We introduced the concept of the Long Tail principle recently. In business parlance, it’s a relatively new idea coined by Wired Magazine to describe occurrences in click-and-mortar retail establishments. The idea was that the Internet has brought forth the power of the Long Tail, in that businesses that cater to niche audiences have found a faster way to reach their clientele (as opposed to businesses with a mass audience, which is more or less a hit-and-miss affair).
However, individual niche products or services alone cannot make the Long Tail principle work its magic. They key is consolidation. The one who can bring in all obscure, niche items under one roof would greatly benefit. For instance, take the business model of Amazon.com. Amazon does not have its own book retail chops, but in its sourcing selling books and other items from various companies and individuals, it’s able to cater to the needs of people who look for difficult-to-find or not-so-popular publications. And selling a large volume of relatively unknown items proved to outperform even sales from the best-sellers.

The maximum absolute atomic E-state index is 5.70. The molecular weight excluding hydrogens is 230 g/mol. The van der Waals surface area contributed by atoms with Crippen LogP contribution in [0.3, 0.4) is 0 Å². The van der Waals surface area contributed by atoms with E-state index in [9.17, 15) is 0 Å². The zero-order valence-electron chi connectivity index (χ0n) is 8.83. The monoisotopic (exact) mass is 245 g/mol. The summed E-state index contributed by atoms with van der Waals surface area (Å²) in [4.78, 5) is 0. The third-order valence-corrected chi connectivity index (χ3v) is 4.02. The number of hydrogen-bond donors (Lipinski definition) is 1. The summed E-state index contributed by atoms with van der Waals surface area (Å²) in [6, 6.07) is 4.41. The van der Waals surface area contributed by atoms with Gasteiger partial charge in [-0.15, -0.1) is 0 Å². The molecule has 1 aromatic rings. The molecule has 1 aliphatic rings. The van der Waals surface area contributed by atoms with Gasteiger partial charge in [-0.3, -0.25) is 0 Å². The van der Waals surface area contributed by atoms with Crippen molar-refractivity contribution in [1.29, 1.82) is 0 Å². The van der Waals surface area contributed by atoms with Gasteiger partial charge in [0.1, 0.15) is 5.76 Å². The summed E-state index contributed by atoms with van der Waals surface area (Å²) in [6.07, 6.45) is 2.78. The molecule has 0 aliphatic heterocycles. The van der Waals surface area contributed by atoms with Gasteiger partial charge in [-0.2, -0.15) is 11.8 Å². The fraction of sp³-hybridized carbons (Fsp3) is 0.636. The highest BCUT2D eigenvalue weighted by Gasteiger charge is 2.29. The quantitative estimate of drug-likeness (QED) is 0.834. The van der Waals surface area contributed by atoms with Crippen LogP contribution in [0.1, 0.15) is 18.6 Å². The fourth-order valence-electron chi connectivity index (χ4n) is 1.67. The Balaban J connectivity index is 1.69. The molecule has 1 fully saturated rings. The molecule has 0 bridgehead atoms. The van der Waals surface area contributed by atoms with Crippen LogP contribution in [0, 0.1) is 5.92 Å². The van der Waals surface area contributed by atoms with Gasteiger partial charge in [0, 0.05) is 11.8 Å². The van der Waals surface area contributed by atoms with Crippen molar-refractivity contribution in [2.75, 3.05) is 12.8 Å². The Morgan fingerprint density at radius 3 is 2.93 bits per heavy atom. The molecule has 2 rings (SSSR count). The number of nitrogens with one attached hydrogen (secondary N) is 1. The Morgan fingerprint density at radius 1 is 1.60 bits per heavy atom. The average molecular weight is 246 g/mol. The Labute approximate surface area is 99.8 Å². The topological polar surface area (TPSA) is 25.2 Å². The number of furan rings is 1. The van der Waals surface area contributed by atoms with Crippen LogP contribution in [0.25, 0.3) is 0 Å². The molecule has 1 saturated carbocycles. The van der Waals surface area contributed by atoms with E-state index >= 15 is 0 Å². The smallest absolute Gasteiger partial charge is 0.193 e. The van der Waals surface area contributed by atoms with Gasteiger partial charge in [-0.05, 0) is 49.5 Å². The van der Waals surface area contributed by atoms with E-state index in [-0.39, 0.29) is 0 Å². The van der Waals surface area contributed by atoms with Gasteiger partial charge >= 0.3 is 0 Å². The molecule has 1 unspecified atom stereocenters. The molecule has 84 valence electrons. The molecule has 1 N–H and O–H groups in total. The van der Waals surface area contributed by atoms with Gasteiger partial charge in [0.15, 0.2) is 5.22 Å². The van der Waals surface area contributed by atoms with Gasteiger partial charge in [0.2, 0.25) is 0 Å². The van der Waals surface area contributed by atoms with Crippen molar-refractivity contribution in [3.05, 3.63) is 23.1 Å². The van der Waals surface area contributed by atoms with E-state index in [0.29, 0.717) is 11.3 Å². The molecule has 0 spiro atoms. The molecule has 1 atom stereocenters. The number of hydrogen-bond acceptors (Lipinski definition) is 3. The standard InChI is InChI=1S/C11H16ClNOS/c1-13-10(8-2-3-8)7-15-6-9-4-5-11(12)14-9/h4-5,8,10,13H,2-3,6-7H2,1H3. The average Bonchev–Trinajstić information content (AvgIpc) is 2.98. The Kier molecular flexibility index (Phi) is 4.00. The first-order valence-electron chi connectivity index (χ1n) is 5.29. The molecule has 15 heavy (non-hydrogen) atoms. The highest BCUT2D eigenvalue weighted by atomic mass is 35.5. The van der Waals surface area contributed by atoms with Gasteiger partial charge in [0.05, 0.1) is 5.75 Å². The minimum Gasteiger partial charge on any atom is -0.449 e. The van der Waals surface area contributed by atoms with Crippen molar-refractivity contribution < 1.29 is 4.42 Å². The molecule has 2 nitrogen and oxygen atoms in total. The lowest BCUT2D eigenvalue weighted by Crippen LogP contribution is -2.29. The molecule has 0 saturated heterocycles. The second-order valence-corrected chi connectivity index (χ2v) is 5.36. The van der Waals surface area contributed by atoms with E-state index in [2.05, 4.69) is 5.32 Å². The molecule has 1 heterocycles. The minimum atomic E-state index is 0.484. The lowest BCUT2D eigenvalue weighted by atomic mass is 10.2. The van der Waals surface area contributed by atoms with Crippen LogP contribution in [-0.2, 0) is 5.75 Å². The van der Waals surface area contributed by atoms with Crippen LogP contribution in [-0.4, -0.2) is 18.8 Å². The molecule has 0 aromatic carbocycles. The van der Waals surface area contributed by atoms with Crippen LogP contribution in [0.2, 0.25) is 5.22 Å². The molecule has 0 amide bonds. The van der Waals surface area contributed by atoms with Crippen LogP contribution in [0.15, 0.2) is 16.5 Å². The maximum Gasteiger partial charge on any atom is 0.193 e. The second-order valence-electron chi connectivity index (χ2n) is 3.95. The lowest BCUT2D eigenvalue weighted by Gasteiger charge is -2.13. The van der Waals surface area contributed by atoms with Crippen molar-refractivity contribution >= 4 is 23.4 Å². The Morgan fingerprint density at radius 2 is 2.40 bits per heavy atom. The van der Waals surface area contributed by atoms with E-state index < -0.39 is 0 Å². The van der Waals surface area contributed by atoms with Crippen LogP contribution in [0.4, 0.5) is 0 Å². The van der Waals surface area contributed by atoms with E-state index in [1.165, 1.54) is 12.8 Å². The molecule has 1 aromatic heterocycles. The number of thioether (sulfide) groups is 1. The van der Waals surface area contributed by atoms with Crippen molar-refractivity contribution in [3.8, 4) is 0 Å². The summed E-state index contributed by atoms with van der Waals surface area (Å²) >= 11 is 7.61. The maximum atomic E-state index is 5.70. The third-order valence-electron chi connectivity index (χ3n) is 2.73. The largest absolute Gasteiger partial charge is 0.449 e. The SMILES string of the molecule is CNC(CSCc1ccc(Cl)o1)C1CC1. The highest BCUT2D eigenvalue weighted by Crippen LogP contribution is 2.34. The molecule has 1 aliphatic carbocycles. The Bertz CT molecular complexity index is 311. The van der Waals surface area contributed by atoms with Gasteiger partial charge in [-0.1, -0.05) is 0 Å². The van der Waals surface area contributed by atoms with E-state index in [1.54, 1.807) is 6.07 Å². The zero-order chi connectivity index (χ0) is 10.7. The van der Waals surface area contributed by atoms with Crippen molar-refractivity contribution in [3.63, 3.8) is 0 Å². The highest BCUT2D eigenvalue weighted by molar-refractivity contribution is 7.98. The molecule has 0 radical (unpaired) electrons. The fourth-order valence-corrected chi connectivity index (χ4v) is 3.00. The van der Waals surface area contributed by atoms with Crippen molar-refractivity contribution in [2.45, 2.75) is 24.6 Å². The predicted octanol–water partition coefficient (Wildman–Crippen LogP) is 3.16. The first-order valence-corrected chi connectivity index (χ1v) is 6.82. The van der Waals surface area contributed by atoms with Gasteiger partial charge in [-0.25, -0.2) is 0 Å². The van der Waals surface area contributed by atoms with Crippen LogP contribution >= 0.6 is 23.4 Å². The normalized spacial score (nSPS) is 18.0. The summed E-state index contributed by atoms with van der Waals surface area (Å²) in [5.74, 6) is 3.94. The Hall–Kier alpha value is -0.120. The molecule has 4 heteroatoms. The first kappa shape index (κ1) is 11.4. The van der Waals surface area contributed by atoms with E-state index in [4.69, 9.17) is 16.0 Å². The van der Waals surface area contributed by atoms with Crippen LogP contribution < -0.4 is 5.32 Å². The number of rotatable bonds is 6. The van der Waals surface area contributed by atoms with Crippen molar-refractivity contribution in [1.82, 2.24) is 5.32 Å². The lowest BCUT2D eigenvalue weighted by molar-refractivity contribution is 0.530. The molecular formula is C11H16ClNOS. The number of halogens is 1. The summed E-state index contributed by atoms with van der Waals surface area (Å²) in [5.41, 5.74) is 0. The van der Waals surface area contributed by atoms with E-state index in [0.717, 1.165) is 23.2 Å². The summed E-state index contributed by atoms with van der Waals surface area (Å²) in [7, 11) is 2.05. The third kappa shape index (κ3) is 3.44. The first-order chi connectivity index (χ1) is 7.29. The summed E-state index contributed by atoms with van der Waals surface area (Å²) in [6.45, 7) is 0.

There are quite a good number of means businesses can cash in on the concept of the Long Tail, and we shall briefly go about with these shortly.